The craft of architecture is part of the wave of industries being reshaped by 3D Printing. While the press has been centered around large-format 3D Printing of office buildings in Dubaï, many fundamental, simple workflow changes are already being utilized within architecture firms to improve the speed of design iterations and quality of presentation detail. 3D printing allows for the complex forms of modern architecture to be easily created and refined as visual models prior to construction. Architecture firms that maximize the additive technologieswill be able better integrate visuals into presentations and understand additive manufacturing when it becomes applicable for architecture on a larger scale.
Leading image is the Leonardo Glass Cube in Bad Driburg, Germany (photo from Emanuel Raab)
Complex Aesthetics in Architecture
Over the past several decades, architecture has increasingly shifted away from the square forms that resulted from only building as efficiently as possible. The 19th Century was defined by grandiose architecture with a primary emphasis on aesthetics. The result was beautiful buildings with little attention paid to the practicality of day-to-day use.
Bluecoat Chambers, Liverpool, England (photo from John Picton)
The 20th century modernism shifted the pendulum far away from decoration - almost entirely to function. The result was a city full of squares. Postmodernism tried to bring decorative architecture to be once again combined with modern materials but the resulting “Brutalism” was far away from the elegance of pre-WW1 architecture. As Walter Gropius, one of the intellectual leaders of the Bauhaus movement stated:
“Our guiding principle was that design is neither an intellectual nor a material affair, but simply an integral part of the stuff of life, necessary for everyone in a civilized society.”
Bauhaus Building, Dessau, Deutschland (photo from Detlef Mewes)
Beginning in the 1980s, a multi-disciplinary approach to architecture and the influence of environmentally sustainability have brought a much more holistic and human approach back into new buildings. Now - it is generally recognized that the soft organic forms characteristic of biophilic design also have a long term economic impact on construction projects (Terrapin Bright Green - The Economic of Biophilia). The result has been a huge leap forward in modeling and design capabilities within architectural software to create buildings with artful exteriors that can still be analyzed for structural and legal considerations.
For architects used to delivering projects on tightening budgets - the question became how can these complex forms that are increasingly in demand be visualized without a screen?
New Technology Enables Complexity in Modelling
In the past century, when calculation related to architecture was done by hand - there was a shift away from flowing forms to “stable squares” which easily fit into calculation models, particularly for early computer systems. Now computers can once again do the modeling and testing to ensuring that modern building forms have the structural stability required to meet the local building codes. The obstacle most architects now face is convincing the building owner about an organic design that cannot be easily visualized or created with old modeling techniques like laser cutting or CNC Milling.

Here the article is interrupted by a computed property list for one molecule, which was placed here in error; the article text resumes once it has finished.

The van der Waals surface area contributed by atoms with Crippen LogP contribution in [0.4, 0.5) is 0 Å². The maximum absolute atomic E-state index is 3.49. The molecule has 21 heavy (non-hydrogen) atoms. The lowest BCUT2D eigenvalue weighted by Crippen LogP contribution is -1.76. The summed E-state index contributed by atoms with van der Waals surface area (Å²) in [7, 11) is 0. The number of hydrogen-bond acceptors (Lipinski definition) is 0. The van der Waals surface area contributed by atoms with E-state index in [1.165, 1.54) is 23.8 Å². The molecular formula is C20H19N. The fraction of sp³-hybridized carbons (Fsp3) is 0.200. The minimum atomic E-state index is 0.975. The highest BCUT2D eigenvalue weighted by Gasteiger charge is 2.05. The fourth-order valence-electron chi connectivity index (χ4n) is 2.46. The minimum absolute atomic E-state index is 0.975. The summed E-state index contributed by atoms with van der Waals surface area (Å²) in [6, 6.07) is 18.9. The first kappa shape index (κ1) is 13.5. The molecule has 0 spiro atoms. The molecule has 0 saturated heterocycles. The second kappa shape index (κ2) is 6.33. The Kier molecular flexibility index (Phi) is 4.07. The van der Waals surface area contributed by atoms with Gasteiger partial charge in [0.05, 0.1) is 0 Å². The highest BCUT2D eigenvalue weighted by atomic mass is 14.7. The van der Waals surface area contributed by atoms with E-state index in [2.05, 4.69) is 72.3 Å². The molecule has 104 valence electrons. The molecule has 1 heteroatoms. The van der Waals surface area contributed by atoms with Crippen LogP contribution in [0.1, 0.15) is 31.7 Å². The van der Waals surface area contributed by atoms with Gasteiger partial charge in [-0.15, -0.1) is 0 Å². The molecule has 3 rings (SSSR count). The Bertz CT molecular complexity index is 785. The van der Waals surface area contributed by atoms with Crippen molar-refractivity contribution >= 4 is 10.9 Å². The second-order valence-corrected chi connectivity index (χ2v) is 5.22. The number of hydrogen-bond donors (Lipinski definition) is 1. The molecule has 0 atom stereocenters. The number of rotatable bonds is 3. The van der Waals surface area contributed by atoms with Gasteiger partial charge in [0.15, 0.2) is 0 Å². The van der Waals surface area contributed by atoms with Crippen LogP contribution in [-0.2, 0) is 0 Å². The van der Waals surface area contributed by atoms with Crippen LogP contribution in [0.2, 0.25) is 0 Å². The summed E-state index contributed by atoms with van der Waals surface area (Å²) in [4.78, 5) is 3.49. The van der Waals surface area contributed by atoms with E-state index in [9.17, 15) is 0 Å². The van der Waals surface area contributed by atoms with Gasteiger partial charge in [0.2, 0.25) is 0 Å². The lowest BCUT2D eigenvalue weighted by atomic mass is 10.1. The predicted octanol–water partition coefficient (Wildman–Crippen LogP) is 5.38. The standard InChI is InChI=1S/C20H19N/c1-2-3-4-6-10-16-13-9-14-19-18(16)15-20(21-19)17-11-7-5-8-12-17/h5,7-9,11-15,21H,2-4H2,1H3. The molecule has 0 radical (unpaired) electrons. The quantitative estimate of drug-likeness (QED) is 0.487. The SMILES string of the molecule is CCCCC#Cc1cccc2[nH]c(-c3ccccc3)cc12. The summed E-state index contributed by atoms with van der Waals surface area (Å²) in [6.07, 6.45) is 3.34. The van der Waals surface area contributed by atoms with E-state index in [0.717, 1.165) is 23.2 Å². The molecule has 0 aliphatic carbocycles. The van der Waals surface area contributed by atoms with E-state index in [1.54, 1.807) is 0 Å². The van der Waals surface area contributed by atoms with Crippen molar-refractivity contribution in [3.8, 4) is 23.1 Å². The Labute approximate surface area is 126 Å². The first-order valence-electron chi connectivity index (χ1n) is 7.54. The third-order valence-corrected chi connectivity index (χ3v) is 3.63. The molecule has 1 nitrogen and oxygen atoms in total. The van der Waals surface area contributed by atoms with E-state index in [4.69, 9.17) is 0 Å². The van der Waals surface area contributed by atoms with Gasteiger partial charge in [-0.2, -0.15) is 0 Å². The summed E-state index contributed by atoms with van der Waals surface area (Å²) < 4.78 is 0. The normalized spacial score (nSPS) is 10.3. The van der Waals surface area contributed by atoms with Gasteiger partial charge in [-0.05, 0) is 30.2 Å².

When 3D Printing began to become more widely available in 2010, several architecture firms immediately saw the potential to realize their models using 3D Printing. By either printing in-house, or using a 3D Print service provider, it allowed for the forms to be created with an astounding degree of accuracy irrespective of design complexity. Because 3D Printing allows for a high level of detail without any real trade-off to time cost, it enables architecture to approach an art form more like sculpture.
3D Printed Office Tower with Twisting Core and Overlain Architectural Element (photo from 3YOURMIND)
Efficient Workflows - 3D Printing from Architectural CAD
Architectural models can send directly from CAD to be 3D printed because both rely on the same additive geometry as their starting point. That means that unlike for other computer-aided modeling methods like laser cutting, an architectural model is essentially an exercise of export-print rather than a new design project.
Working in the same geometry eliminates a significant amount of work. But tools continue to be developed to make that process even simpler for novice users to optimize their design to print in-house. Or there are options to connect to a variety of 3D printing services through online platforms to get access to additional materials and quick delivery times without having to hire additional staff or purchase additional machines.
There is also a development of direct integrations into the key industry software platforms like Revit and Rhino. Architects don’t even have to leave their existing software to send models to industrial quality 3D print services. For the average architecture firm, 3D printing represents a big leap forward in the speed and quality that they can iterate ideas.